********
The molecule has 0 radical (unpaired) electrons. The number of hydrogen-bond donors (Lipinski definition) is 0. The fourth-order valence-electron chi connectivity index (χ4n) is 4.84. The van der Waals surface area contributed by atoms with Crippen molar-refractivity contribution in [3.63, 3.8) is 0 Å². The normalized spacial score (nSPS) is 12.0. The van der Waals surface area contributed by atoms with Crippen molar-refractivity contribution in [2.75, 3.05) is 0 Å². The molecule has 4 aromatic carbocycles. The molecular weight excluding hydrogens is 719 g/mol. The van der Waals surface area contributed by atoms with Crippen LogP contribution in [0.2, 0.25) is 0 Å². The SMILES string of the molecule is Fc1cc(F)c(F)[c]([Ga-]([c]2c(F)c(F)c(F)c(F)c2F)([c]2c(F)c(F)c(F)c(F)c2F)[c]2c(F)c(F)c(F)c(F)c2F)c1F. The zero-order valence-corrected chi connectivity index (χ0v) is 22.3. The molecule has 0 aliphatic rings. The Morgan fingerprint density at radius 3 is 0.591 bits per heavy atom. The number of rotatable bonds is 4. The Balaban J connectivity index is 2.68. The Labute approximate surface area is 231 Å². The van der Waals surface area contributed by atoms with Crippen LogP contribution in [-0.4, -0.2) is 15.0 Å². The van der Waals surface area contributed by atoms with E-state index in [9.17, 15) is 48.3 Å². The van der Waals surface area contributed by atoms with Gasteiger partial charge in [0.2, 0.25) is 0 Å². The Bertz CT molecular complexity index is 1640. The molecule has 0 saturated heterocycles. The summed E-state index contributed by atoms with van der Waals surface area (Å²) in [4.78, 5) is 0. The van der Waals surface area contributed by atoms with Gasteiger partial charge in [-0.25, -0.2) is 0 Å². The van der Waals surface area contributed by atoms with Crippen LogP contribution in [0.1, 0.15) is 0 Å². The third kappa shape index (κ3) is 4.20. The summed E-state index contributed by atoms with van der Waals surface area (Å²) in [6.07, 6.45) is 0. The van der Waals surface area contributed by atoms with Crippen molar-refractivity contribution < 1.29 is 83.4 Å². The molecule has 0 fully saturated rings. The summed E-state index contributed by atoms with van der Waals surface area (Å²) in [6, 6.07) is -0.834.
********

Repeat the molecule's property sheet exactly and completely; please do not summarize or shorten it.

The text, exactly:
The molecule has 0 radical (unpaired) electrons. The number of hydrogen-bond donors (Lipinski definition) is 0. The fourth-order valence-electron chi connectivity index (χ4n) is 4.84. The van der Waals surface area contributed by atoms with Crippen molar-refractivity contribution in [3.63, 3.8) is 0 Å². The normalized spacial score (nSPS) is 12.0. The van der Waals surface area contributed by atoms with Crippen molar-refractivity contribution in [2.75, 3.05) is 0 Å². The molecule has 4 aromatic carbocycles. The molecular weight excluding hydrogens is 719 g/mol. The van der Waals surface area contributed by atoms with Crippen LogP contribution in [0.2, 0.25) is 0 Å². The SMILES string of the molecule is Fc1cc(F)c(F)[c]([Ga-]([c]2c(F)c(F)c(F)c(F)c2F)([c]2c(F)c(F)c(F)c(F)c2F)[c]2c(F)c(F)c(F)c(F)c2F)c1F. The zero-order valence-corrected chi connectivity index (χ0v) is 22.3. The molecule has 0 aliphatic rings. The Morgan fingerprint density at radius 3 is 0.591 bits per heavy atom. The number of rotatable bonds is 4. The Balaban J connectivity index is 2.68. The Labute approximate surface area is 231 Å². The van der Waals surface area contributed by atoms with Crippen LogP contribution in [-0.4, -0.2) is 15.0 Å². The van der Waals surface area contributed by atoms with E-state index in [9.17, 15) is 48.3 Å². The van der Waals surface area contributed by atoms with Gasteiger partial charge in [0.2, 0.25) is 0 Å². The Bertz CT molecular complexity index is 1640. The molecule has 0 saturated heterocycles. The summed E-state index contributed by atoms with van der Waals surface area (Å²) in [4.78, 5) is 0. The van der Waals surface area contributed by atoms with Gasteiger partial charge in [-0.25, -0.2) is 0 Å². The van der Waals surface area contributed by atoms with Crippen LogP contribution in [0.1, 0.15) is 0 Å². The third kappa shape index (κ3) is 4.20. The summed E-state index contributed by atoms with van der Waals surface area (Å²) in [6.07, 6.45) is 0. The van der Waals surface area contributed by atoms with Crippen molar-refractivity contribution < 1.29 is 83.4 Å². The molecule has 0 fully saturated rings. The summed E-state index contributed by atoms with van der Waals surface area (Å²) in [6, 6.07) is -0.834.